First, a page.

Image recognition software – which automatically looks at all of your photographs, and often can recognize what is in the photo, and then tag these photos so you can easily search for them. For instance I uploaded ten years of photos to Google.photos.com, and now I can search for pictures of Cats, dogs, beaches, books, parties, fireworks, and more: the software can actually find most of these photos.

Personal assistants on your phone or PC, that listen to your questions, offer meaningful answers, and help you schedule your life:

Siri: Apple’s iOS, for iPhone and iPads.

Cortana: Like Siri, from Microsoft

Google Now:Like Siri, but available on Android phones and Chromebooks, as well as for iOS.

Watson: A technology platform that uses natural language processing and machine learning to reveal insights from large amounts of data.

Deep Genomics- combines machine learning and genome biology. This AI has some ability to predict what will happen within a cell when DNA is altered by genetic variation.

Goals of AI research

Having software develop better reasoning, knowledge, planning, learning, natural language processing (communication), perception and the ability to move and manipulate objects.

General intelligence is among the field’s long-term goals.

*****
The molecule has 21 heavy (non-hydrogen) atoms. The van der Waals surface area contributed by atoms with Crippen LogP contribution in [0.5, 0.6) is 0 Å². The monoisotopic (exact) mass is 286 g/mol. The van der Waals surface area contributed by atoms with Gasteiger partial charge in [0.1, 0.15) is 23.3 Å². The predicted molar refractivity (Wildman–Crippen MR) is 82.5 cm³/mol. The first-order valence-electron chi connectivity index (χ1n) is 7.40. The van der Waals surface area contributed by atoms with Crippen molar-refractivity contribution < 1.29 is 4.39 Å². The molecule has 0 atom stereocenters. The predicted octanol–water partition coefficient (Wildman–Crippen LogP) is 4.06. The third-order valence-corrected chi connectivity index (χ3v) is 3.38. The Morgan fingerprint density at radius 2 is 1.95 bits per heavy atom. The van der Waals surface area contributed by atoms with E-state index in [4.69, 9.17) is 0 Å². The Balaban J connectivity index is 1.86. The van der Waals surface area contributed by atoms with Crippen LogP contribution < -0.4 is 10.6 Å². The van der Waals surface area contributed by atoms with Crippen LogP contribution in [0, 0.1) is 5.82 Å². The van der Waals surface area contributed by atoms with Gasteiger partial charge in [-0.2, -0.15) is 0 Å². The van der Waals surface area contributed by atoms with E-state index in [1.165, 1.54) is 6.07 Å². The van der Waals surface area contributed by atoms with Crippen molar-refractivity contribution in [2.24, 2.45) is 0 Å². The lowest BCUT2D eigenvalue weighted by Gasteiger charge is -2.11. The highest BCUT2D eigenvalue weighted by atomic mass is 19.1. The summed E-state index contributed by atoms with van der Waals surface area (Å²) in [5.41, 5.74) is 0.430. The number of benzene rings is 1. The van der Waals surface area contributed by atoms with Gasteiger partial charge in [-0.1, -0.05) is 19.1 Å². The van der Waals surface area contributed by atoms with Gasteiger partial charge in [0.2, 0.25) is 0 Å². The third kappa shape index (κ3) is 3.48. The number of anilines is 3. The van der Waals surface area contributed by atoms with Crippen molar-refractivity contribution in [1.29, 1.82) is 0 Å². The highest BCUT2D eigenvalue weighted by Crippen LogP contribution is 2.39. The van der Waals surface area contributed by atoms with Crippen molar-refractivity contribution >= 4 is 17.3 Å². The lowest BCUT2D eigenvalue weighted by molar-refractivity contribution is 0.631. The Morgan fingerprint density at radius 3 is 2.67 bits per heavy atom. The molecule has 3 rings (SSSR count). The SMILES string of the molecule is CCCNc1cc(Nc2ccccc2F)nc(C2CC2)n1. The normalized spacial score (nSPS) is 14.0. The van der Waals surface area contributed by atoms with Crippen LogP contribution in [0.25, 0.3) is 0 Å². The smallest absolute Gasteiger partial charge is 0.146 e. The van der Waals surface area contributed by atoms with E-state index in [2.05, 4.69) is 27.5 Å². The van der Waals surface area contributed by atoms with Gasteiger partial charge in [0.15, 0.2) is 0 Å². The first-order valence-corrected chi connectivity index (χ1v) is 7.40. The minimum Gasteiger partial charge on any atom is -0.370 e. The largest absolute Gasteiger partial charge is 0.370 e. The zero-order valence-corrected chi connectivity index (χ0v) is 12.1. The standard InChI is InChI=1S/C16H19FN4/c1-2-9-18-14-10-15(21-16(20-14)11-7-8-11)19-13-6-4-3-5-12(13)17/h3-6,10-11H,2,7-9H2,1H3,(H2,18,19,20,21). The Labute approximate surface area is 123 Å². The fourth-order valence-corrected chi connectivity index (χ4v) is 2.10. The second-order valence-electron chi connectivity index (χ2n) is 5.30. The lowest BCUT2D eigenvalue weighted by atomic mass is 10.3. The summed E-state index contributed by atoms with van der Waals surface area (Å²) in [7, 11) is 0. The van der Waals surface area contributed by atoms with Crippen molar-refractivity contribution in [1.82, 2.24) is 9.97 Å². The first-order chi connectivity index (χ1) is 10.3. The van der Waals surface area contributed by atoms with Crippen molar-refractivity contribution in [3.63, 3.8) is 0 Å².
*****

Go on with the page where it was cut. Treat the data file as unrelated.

AI draws upon computer science, mathematics, psychology, linguistics, philosophy, neuroscience and artificial psychology.

The field of AI was originally founded on the claim that human intelligence “can be so precisely described that a machine can be made to simulate it.”

The possibility of self-aware AI raises philosophical arguments about the nature of the mind, and the ethics of creating artificial beings endowed with human-like intelligence. Until now, these issues have been explored by myth, fiction and philosophy. Today they are being slowly explored in reality.

Attempts to create artificial intelligence has experienced many setbacks, including the ALPAC report of 1966, the abandonment of perceptrons in 1970, the Lighthill Report of 1973 and the collapse of the Lisp machine market in 1987.

In the twenty-first century AI techniques became an essential part of the technology industry, helping to solve many challenging problems in computer science.

{adapted from AI, Wikipedia}

Philosophy of artificial intelligence

This field of inquiry attempts to answer questions such as:

Can a machine act intelligently?

Can it solve any problem that a person would solve by thinking?

Are human intelligence and machine intelligence the same?

Is the human brain essentially a computer?

Can a machine have a mind, mental states, and consciousness in the same mans do?

Can a machine feel how things are?

These questions reflect the divergent interests of AI researchers, Linguists, cognitive scientists and philosophers respectively. The scientific answers to these questions depend on the definition of “intelligence” and “consciousness” and exactly which “machines” are under discussion.

Important propositions in the philosophy of AI include:

Turing’s “polite convention”: If a machine behaves as intelligently as a human being, then it is as intelligent as a human being.

The Dartmouth proposal: “Every aspect of learning or any other feature of intelligence can be so precisely described that a machine can be made to simulate it.”